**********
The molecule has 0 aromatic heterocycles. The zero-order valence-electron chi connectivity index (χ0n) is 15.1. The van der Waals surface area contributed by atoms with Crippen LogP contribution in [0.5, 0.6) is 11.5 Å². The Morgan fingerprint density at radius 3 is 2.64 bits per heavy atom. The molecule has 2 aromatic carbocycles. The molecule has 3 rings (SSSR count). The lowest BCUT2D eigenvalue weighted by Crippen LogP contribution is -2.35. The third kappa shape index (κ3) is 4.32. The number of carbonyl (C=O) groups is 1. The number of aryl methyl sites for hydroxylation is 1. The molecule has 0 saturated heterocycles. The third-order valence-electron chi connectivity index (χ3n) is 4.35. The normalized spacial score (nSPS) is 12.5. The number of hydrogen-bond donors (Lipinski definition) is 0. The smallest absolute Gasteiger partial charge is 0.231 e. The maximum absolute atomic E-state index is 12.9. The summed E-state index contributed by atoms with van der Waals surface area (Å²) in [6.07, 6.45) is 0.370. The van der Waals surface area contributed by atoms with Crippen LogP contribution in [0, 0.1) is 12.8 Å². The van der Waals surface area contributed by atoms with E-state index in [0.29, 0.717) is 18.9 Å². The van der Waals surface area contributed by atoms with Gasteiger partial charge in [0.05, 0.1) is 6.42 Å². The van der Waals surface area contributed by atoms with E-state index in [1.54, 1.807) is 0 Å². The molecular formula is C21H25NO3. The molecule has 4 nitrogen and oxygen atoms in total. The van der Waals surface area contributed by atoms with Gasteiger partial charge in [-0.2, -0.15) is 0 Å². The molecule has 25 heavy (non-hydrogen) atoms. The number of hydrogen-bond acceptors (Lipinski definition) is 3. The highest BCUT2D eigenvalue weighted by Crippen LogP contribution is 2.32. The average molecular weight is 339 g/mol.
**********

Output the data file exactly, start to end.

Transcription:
The molecule has 0 aromatic heterocycles. The zero-order valence-electron chi connectivity index (χ0n) is 15.1. The van der Waals surface area contributed by atoms with Crippen LogP contribution in [0.5, 0.6) is 11.5 Å². The Morgan fingerprint density at radius 3 is 2.64 bits per heavy atom. The molecule has 2 aromatic carbocycles. The molecule has 3 rings (SSSR count). The lowest BCUT2D eigenvalue weighted by Crippen LogP contribution is -2.35. The third kappa shape index (κ3) is 4.32. The number of carbonyl (C=O) groups is 1. The number of aryl methyl sites for hydroxylation is 1. The molecule has 0 saturated heterocycles. The third-order valence-electron chi connectivity index (χ3n) is 4.35. The normalized spacial score (nSPS) is 12.5. The number of hydrogen-bond donors (Lipinski definition) is 0. The smallest absolute Gasteiger partial charge is 0.231 e. The maximum absolute atomic E-state index is 12.9. The summed E-state index contributed by atoms with van der Waals surface area (Å²) in [6.07, 6.45) is 0.370. The van der Waals surface area contributed by atoms with Crippen LogP contribution in [0, 0.1) is 12.8 Å². The van der Waals surface area contributed by atoms with E-state index in [0.29, 0.717) is 18.9 Å². The van der Waals surface area contributed by atoms with Gasteiger partial charge in [0.05, 0.1) is 6.42 Å². The van der Waals surface area contributed by atoms with E-state index in [1.54, 1.807) is 0 Å². The molecular formula is C21H25NO3. The molecule has 4 nitrogen and oxygen atoms in total. The van der Waals surface area contributed by atoms with Gasteiger partial charge in [-0.2, -0.15) is 0 Å². The molecule has 25 heavy (non-hydrogen) atoms. The number of hydrogen-bond acceptors (Lipinski definition) is 3. The highest BCUT2D eigenvalue weighted by Crippen LogP contribution is 2.32. The average molecular weight is 339 g/mol.